Ultrasound mediation of bioluminescence generated inside optically scattering media

Ahmad, Junaid (2019) Ultrasound mediation of bioluminescence generated inside optically scattering media. PhD thesis, University of Nottingham.

[img] PDF (Thesis - as examined) - Repository staff only - Requires a PDF viewer such as GSview, Xpdf or Adobe Acrobat Reader
Download (5MB)


Bioluminescence imaging is a commonly used non-invasive technique in biology to access the pathological information in small animals. However, due to strong light scattering properties of biological tissue, it suffers a loss of spatial resolution and significant optical signal attenuation. Therefore, obtaining accurate information about physiology is challenging. This research proposes a hybrid imaging system that couples bioluminescence imaging with ultrasound (US) to offer a significant improvement in spatial resolution and quantitative accuracy of the imaging. This improvement is achieved using focused ultrasound that modulates the bioluminescence at US frequency (3.5 MHz) inside an optically scattering medium to produce an US switchable light ‘beacon’ that overcomes the influence of light scattering.

In the beginning, this manuscript highlights the construction and model of the optical detection system that is capable of sensing incoherent optical signals. For the initial testing, incoherent light from an LED source was modulated (without US) at 1 MHz under different illumination scenarios (i.e. non-scattering and scattering) to mimic the low light levels that are obtained in conventional bioluminescence tomography. The detection system was characterised to gauge its ability of extracting the weak modulated light (AC signal, at the above-mentioned 1 MHz frequency) out of the unmodulated light (DC signal). The experiments showed our system to detect the modulated light signal with an acceptable signal to noise ratio ~15 dB. Secondly, 1 MHz ultrasound was incorporated to modulate the light inside a tissue-mimicking phantom illuminated by an LED light source to evaluate the potential of the system for real-world in vivo bioluminescence experiments. However, it was observed that with a phantom having optical properties similar as a small nude mouse and achieving a surface radiance of ~2.4 × 10^12 photons/s/cm^2/sr the system is unable to measure any AC modulation. Unlike an incoherent LED source, luminescence involves a chemical reaction. Moreover, bioluminescence is a concentration of living organisms, therefore it is necessary to test the system performance using luminescent reporters.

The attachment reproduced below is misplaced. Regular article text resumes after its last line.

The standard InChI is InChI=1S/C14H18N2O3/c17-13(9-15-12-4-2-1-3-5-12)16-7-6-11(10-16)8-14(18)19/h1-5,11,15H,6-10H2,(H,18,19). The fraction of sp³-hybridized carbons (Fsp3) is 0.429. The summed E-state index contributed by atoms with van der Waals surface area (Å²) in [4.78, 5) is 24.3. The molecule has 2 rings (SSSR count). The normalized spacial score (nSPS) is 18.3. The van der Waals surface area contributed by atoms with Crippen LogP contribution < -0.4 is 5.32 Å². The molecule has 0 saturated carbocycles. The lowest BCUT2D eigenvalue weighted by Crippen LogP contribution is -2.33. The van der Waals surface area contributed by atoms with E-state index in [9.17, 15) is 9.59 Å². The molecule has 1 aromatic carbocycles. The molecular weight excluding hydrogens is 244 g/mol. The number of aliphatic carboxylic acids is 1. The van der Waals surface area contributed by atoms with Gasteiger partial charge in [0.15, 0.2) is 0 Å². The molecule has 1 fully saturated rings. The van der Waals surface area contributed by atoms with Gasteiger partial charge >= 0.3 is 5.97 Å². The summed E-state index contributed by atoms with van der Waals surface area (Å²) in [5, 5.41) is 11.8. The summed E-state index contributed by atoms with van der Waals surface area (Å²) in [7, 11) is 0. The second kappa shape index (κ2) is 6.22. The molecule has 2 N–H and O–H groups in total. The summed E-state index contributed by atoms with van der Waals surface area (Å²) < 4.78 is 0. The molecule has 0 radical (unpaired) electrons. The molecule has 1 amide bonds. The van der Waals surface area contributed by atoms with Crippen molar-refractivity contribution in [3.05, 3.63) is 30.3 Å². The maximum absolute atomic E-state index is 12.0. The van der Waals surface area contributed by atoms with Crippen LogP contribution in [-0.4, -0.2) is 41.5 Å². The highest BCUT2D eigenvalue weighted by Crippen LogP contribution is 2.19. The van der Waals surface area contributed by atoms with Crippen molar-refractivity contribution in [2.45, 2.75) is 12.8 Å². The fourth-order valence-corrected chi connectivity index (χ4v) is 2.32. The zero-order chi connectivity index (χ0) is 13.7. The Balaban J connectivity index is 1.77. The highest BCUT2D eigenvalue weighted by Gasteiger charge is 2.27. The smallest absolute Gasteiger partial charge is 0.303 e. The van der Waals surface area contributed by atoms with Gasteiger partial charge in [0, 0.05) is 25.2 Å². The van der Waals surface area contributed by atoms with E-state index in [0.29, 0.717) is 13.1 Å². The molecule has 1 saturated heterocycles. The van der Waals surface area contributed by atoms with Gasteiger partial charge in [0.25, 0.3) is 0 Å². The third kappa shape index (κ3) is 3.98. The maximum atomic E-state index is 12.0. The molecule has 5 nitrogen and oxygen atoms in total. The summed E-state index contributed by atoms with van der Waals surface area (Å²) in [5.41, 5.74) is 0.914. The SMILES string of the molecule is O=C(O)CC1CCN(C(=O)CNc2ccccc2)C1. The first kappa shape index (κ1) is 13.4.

Lastly, the LED was replaced by a millimetre-sized light source made from a plastic tube filled with a chemiluminescent solution to mimic a bioluminescent source and investigate the effects of acoustic waves on the light emission. It was observed that, in addition to AC modulation, ultrasound also increases the DC intensity of the reporters. This is shown to be due to a temperature rise caused by the continuous insonification that was minimised to be within acceptable mammalian tissue safety thresholds by adjusting the duty cycle of the ultrasound. Line scans of both bio-and chemiluminescent objects embedded within a scattering medium were obtained using ultrasound modulated (AC) and ultrasound enhanced (DC) signals. Lateral resolution is improved by a factor of 12 and 7 respectively, as compared to conventional CCD imaging. Two chemiluminescent sources separated by ~10 mm at ~20 mm deep inside a 50 mm thick chicken breast have been successfully resolved with an average signal to noise ratio of approximately 8-10 dB.

Item Type: Thesis (University of Nottingham only) (PhD)
Supervisors: Morgan, Stephen P.
Jayet, Baptiste
Keywords: Acousto-optics; Bioluminescence; Imaging through turbid media; Ultrasound; Imaging systems; Detection; Multiple scattering.
Subjects: R Medicine > RC Internal medicine
Faculties/Schools: UK Campuses > Faculty of Engineering
Item ID: 56100
Depositing User: Ahmad, Junaid
Date Deposited: 18 Jul 2019 04:40
Last Modified: 07 Apr 2021 07:20
URI: https://eprints.nottingham.ac.uk/id/eprint/56100

Actions (Archive Staff Only)

Edit View Edit View